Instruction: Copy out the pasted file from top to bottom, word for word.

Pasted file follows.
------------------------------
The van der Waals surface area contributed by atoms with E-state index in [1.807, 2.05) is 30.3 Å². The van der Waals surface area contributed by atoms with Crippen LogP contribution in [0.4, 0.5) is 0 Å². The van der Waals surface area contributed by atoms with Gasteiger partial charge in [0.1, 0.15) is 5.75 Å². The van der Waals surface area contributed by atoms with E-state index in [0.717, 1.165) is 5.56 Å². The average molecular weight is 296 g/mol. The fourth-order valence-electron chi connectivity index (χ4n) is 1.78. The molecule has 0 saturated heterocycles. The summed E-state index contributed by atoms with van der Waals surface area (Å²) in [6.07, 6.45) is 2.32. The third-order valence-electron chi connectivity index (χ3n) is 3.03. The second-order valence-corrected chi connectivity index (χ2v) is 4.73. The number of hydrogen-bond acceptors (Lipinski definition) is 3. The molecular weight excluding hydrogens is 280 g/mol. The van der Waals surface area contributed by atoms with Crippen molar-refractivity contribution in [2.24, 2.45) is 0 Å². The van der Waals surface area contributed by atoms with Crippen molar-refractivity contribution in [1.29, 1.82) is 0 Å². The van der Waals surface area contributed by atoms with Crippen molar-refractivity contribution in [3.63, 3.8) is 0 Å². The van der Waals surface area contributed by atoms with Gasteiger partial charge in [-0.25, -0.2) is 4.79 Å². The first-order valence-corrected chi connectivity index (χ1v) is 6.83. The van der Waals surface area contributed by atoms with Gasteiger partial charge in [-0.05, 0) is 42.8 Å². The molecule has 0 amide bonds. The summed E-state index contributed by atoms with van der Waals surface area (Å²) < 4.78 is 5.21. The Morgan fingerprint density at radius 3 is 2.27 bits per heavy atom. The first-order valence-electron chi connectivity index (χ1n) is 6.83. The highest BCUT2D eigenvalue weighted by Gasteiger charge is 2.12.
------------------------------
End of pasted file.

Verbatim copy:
The van der Waals surface area contributed by atoms with E-state index in [1.807, 2.05) is 30.3 Å². The van der Waals surface area contributed by atoms with Crippen LogP contribution in [0.4, 0.5) is 0 Å². The van der Waals surface area contributed by atoms with Gasteiger partial charge in [0.1, 0.15) is 5.75 Å². The van der Waals surface area contributed by atoms with E-state index in [0.717, 1.165) is 5.56 Å². The average molecular weight is 296 g/mol. The fourth-order valence-electron chi connectivity index (χ4n) is 1.78. The molecule has 0 saturated heterocycles. The summed E-state index contributed by atoms with van der Waals surface area (Å²) in [6.07, 6.45) is 2.32. The third-order valence-electron chi connectivity index (χ3n) is 3.03. The second-order valence-corrected chi connectivity index (χ2v) is 4.73. The number of hydrogen-bond acceptors (Lipinski definition) is 3. The molecular weight excluding hydrogens is 280 g/mol. The van der Waals surface area contributed by atoms with Crippen molar-refractivity contribution in [2.24, 2.45) is 0 Å². The van der Waals surface area contributed by atoms with Crippen molar-refractivity contribution in [1.29, 1.82) is 0 Å². The van der Waals surface area contributed by atoms with Crippen molar-refractivity contribution in [3.63, 3.8) is 0 Å². The van der Waals surface area contributed by atoms with Gasteiger partial charge in [-0.25, -0.2) is 4.79 Å². The first-order valence-corrected chi connectivity index (χ1v) is 6.83. The van der Waals surface area contributed by atoms with Gasteiger partial charge in [-0.05, 0) is 42.8 Å². The molecule has 0 amide bonds. The summed E-state index contributed by atoms with van der Waals surface area (Å²) < 4.78 is 5.21. The Morgan fingerprint density at radius 3 is 2.27 bits per heavy atom. The first-order valence-electron chi connectivity index (χ1n) is 6.83. The highest BCUT2D eigenvalue weighted by Gasteiger charge is 2.12.